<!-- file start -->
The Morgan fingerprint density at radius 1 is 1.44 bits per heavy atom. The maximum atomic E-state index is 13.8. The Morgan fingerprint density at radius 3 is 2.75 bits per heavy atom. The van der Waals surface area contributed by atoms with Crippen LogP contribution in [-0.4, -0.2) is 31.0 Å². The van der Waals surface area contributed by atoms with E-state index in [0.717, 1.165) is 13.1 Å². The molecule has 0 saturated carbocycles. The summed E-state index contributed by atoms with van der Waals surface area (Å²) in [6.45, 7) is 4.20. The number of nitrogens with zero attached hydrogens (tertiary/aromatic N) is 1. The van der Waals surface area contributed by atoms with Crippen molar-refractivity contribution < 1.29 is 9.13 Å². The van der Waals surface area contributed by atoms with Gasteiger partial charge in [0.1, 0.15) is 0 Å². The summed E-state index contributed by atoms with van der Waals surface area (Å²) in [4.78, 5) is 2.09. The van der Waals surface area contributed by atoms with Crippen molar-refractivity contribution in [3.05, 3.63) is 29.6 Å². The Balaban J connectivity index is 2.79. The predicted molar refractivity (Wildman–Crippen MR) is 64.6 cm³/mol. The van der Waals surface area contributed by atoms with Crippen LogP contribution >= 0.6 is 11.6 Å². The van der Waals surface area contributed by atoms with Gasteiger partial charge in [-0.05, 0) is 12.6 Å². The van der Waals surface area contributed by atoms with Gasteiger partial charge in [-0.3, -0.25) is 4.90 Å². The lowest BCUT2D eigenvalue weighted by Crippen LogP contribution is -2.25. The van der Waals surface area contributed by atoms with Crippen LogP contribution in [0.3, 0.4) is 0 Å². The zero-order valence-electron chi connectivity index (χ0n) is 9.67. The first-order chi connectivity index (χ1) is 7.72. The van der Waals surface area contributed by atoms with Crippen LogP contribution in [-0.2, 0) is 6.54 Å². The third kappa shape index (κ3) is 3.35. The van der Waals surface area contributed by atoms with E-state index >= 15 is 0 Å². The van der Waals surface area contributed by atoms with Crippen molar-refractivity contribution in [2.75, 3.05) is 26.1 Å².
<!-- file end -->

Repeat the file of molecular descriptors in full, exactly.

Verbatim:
The Morgan fingerprint density at radius 1 is 1.44 bits per heavy atom. The maximum atomic E-state index is 13.8. The Morgan fingerprint density at radius 3 is 2.75 bits per heavy atom. The van der Waals surface area contributed by atoms with Crippen LogP contribution in [-0.4, -0.2) is 31.0 Å². The van der Waals surface area contributed by atoms with E-state index in [0.717, 1.165) is 13.1 Å². The molecule has 0 saturated carbocycles. The summed E-state index contributed by atoms with van der Waals surface area (Å²) in [6.45, 7) is 4.20. The number of nitrogens with zero attached hydrogens (tertiary/aromatic N) is 1. The van der Waals surface area contributed by atoms with Crippen molar-refractivity contribution < 1.29 is 9.13 Å². The van der Waals surface area contributed by atoms with Gasteiger partial charge in [0.1, 0.15) is 0 Å². The summed E-state index contributed by atoms with van der Waals surface area (Å²) in [4.78, 5) is 2.09. The van der Waals surface area contributed by atoms with Crippen molar-refractivity contribution in [3.05, 3.63) is 29.6 Å². The Balaban J connectivity index is 2.79. The predicted molar refractivity (Wildman–Crippen MR) is 64.6 cm³/mol. The van der Waals surface area contributed by atoms with Crippen LogP contribution >= 0.6 is 11.6 Å². The van der Waals surface area contributed by atoms with Gasteiger partial charge in [-0.05, 0) is 12.6 Å². The van der Waals surface area contributed by atoms with Gasteiger partial charge in [-0.3, -0.25) is 4.90 Å². The lowest BCUT2D eigenvalue weighted by Crippen LogP contribution is -2.25. The van der Waals surface area contributed by atoms with Crippen LogP contribution in [0.3, 0.4) is 0 Å². The zero-order valence-electron chi connectivity index (χ0n) is 9.67. The first-order chi connectivity index (χ1) is 7.72. The van der Waals surface area contributed by atoms with Crippen LogP contribution in [-0.2, 0) is 6.54 Å². The third kappa shape index (κ3) is 3.35. The van der Waals surface area contributed by atoms with E-state index >= 15 is 0 Å². The van der Waals surface area contributed by atoms with Crippen molar-refractivity contribution in [2.75, 3.05) is 26.1 Å².